Housing association residents in a development of 49 one- and two-bedroom bungalows in Herefordshire are set to have their heating bills halved as work begins on the installation of an innovative communal ground source heating system. 

Burton Gardens is situated just a short walk from the centre of the picturesque rural village of Weobley, part of the famous ‘Black and White Village Trail’. The Burton Gardens ground source heat pump retrofit scheme is being piloted by leading social housing provider Stonewater with the aim of providing residents with a warmer and cheaper home heating system that will save them hundreds of pounds annually on their energy bills.

Stonewater is working with British-manufacturer Kensa Heat Pumps on the pilot retrofit scheme which is due for completion in December this year. The Kensa Shoebox ground source heat pumps will replace residents’ expensive electric night storage heaters and immersion hot water heating systems.

“With rising energy costs forcing more vulnerable people into fuel poverty as we approach winter this year, there is a real need for social landlords and housing providers to help tackle the problem which affects thousands of people across the UK,” says Nick Harris, Stonewater’s Chief Executive. “Effective measures such as replacing night storage heaters with more efficient, affordable and carbon-friendly home-heating technologies, can make a big difference to people’s lives, particularly their health and wellbeing.

“An average two-bedroom bungalow typically costs £800 a year to heat with night storage heaters, compared with £390 from a ground source heat pump which is less than half the cost. Our Burton Gardens residents will see a significant reduction in their energy bills with their new ground source heat pump system, which will enable them to heat their homes at an affordable cost and stay warm and comfortable during the cold winter months.”

The scheme’s communal ‘micro district’ design – where a Kensa Shoebox heat pump installed inside each bungalow is connected to one of 25 communal boreholes – ensures eligibility for Energy Company Obligation (ECO) funding provided by Kensa’s unique partnership with EDF Energy, along with twenty years of income through the Non Domestic Renewable Heat Incentive (RHI).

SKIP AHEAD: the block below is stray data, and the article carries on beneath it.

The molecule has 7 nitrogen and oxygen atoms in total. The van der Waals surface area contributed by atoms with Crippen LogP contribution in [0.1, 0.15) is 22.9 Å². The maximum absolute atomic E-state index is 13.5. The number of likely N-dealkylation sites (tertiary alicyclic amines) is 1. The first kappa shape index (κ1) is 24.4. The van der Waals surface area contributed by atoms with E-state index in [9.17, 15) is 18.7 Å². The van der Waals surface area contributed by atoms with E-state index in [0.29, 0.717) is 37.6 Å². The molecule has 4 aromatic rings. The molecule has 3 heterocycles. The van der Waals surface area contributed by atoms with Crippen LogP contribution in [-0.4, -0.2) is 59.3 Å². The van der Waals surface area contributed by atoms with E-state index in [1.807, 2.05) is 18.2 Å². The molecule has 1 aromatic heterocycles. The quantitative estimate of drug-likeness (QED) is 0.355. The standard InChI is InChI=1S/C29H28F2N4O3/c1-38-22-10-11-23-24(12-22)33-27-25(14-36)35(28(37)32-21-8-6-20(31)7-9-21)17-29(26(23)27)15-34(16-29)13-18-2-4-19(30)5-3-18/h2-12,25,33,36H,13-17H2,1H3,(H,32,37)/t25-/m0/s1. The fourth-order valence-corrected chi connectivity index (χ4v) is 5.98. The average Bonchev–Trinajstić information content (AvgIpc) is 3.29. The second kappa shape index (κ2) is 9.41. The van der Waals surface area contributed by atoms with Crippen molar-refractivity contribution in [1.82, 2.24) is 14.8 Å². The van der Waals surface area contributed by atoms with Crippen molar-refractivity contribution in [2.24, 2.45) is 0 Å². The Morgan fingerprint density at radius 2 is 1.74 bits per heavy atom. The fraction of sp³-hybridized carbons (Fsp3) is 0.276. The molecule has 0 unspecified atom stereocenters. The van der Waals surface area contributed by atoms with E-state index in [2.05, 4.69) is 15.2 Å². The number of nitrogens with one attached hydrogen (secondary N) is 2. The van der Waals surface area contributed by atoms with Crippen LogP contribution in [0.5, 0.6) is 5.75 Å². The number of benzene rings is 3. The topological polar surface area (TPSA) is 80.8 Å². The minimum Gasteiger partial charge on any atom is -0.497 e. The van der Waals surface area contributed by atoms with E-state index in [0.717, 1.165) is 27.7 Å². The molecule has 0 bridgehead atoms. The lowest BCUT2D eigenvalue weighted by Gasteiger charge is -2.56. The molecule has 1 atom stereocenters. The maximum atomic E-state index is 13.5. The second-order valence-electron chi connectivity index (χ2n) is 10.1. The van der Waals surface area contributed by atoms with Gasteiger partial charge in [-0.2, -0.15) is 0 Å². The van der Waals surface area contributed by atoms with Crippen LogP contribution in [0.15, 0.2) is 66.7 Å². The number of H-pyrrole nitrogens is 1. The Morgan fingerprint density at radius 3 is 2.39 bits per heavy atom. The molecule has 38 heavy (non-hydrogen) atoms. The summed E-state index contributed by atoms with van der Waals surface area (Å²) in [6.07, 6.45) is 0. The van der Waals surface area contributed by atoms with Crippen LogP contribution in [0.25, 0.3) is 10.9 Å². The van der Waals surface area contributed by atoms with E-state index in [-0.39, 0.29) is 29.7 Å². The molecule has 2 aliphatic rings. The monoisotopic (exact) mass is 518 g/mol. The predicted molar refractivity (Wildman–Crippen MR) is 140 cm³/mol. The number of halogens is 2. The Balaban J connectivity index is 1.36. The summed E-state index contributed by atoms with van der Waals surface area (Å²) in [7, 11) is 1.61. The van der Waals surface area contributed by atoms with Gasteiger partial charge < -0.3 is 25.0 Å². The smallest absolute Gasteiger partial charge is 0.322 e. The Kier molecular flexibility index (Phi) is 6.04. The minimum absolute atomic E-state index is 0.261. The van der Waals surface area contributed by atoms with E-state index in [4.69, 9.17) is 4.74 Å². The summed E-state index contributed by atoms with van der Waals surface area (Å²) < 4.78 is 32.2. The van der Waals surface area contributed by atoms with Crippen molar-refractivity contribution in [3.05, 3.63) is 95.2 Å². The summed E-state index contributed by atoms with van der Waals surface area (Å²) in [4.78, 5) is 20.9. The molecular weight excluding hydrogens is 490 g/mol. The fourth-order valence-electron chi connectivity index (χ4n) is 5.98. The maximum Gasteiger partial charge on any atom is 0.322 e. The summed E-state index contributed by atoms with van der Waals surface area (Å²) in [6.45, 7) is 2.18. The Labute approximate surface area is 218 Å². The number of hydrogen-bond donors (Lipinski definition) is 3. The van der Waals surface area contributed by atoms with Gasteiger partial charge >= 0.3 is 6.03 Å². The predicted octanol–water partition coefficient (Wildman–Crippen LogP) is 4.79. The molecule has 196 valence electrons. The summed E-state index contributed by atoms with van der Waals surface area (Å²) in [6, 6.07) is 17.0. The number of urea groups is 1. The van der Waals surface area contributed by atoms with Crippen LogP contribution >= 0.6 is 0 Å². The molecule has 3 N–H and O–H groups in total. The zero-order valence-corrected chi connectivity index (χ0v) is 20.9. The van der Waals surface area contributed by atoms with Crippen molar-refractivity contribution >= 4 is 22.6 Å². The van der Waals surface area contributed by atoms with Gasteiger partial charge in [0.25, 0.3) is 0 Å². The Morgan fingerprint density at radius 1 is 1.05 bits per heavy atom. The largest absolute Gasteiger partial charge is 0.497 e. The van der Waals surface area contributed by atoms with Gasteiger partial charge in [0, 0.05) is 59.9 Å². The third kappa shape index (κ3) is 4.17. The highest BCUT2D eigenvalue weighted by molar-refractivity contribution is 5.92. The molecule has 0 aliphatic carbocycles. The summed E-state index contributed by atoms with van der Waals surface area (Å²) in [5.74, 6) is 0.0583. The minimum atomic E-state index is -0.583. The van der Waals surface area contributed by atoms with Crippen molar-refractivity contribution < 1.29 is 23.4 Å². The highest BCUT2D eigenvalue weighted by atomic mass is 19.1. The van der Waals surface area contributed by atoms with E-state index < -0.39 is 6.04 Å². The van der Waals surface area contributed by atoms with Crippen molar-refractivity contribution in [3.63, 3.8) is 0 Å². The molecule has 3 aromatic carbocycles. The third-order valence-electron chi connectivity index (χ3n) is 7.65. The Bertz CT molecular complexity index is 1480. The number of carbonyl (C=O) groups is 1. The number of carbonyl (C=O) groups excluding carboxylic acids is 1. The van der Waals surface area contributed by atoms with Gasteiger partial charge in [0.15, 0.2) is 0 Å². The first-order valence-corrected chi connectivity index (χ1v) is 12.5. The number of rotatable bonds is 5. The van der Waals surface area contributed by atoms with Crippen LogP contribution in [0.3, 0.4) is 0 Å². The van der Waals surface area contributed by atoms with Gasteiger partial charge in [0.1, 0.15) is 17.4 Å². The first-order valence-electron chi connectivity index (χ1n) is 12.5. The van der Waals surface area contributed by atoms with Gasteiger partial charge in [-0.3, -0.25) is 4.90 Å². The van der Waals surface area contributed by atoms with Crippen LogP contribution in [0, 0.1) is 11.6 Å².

The micro district design also avoids the need for a plant room, and provides complete heating independence to the tenants who are free to switch energy providers. Each resident will also receive a new hot water cylinder and radiators in place of the old night storage units.

Stonewater’s ground source heat pump upgrade in Burton Gardens is costing the housing organisation £700,000 to install. The scheme, which is being subsidised by an upfront ECO grant of £95,000, has an expected payback of 16 years with Stonewater receiving an additional £800,0000 income over 20 years from the Government’s non-domestic RHI scheme.

David Broom, Kensa Heat Pumps’ Technical Sales Manager comments: “For every ground source heat pump installed at Burton Gardens we are taking the equivalent carbon emissions from two cars off the road. Add to this energy security and affordability becoming an increasingly important issue, it is vital to work with forward-thinking housing providers like Stonewater, to improve the condition of the UK’s housing stock. Through the borehole installations we are providing an infrastructure which will deliver 75% of the heat required for these properties, for free, for the next 100 years. The homes will be warmer and more comfortable for residents as the cost of heating is significantly reduced, plus they are also protected from future cost increases as the majority of the energy required comes from underneath their garden.”

 

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